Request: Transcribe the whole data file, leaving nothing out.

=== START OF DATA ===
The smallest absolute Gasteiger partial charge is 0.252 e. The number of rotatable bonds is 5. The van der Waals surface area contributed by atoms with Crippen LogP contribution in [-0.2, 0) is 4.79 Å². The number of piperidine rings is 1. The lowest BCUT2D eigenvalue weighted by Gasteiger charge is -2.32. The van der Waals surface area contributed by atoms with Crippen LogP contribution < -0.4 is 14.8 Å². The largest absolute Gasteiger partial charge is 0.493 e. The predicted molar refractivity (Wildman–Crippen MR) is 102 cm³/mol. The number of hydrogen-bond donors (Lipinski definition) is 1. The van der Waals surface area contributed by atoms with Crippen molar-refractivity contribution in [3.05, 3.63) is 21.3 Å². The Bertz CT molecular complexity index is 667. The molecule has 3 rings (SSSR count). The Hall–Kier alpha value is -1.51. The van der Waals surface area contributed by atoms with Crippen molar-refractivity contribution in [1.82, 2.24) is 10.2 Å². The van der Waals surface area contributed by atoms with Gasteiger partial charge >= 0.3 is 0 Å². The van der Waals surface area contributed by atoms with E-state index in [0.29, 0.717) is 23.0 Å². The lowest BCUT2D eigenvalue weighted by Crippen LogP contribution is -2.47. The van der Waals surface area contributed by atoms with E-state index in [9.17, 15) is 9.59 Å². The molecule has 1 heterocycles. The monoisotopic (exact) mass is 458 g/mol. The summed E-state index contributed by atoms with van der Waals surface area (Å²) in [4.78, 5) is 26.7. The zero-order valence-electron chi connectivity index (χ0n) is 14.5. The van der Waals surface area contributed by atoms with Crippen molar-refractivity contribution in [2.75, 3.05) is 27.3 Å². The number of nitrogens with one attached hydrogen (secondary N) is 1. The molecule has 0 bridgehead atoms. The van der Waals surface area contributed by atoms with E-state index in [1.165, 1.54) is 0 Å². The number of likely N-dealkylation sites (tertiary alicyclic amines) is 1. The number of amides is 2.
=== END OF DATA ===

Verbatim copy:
The smallest absolute Gasteiger partial charge is 0.252 e. The number of rotatable bonds is 5. The van der Waals surface area contributed by atoms with Crippen LogP contribution in [-0.2, 0) is 4.79 Å². The number of piperidine rings is 1. The lowest BCUT2D eigenvalue weighted by Gasteiger charge is -2.32. The van der Waals surface area contributed by atoms with Crippen LogP contribution < -0.4 is 14.8 Å². The largest absolute Gasteiger partial charge is 0.493 e. The predicted molar refractivity (Wildman–Crippen MR) is 102 cm³/mol. The number of hydrogen-bond donors (Lipinski definition) is 1. The van der Waals surface area contributed by atoms with Crippen molar-refractivity contribution in [3.05, 3.63) is 21.3 Å². The Bertz CT molecular complexity index is 667. The molecule has 3 rings (SSSR count). The Hall–Kier alpha value is -1.51. The van der Waals surface area contributed by atoms with Crippen molar-refractivity contribution in [1.82, 2.24) is 10.2 Å². The van der Waals surface area contributed by atoms with Gasteiger partial charge >= 0.3 is 0 Å². The van der Waals surface area contributed by atoms with E-state index in [0.29, 0.717) is 23.0 Å². The lowest BCUT2D eigenvalue weighted by Crippen LogP contribution is -2.47. The van der Waals surface area contributed by atoms with E-state index in [9.17, 15) is 9.59 Å². The molecule has 1 heterocycles. The monoisotopic (exact) mass is 458 g/mol. The summed E-state index contributed by atoms with van der Waals surface area (Å²) in [4.78, 5) is 26.7. The zero-order valence-electron chi connectivity index (χ0n) is 14.5. The van der Waals surface area contributed by atoms with Crippen molar-refractivity contribution in [2.75, 3.05) is 27.3 Å². The number of nitrogens with one attached hydrogen (secondary N) is 1. The molecule has 0 bridgehead atoms. The van der Waals surface area contributed by atoms with E-state index in [1.165, 1.54) is 0 Å². The number of likely N-dealkylation sites (tertiary alicyclic amines) is 1. The number of amides is 2.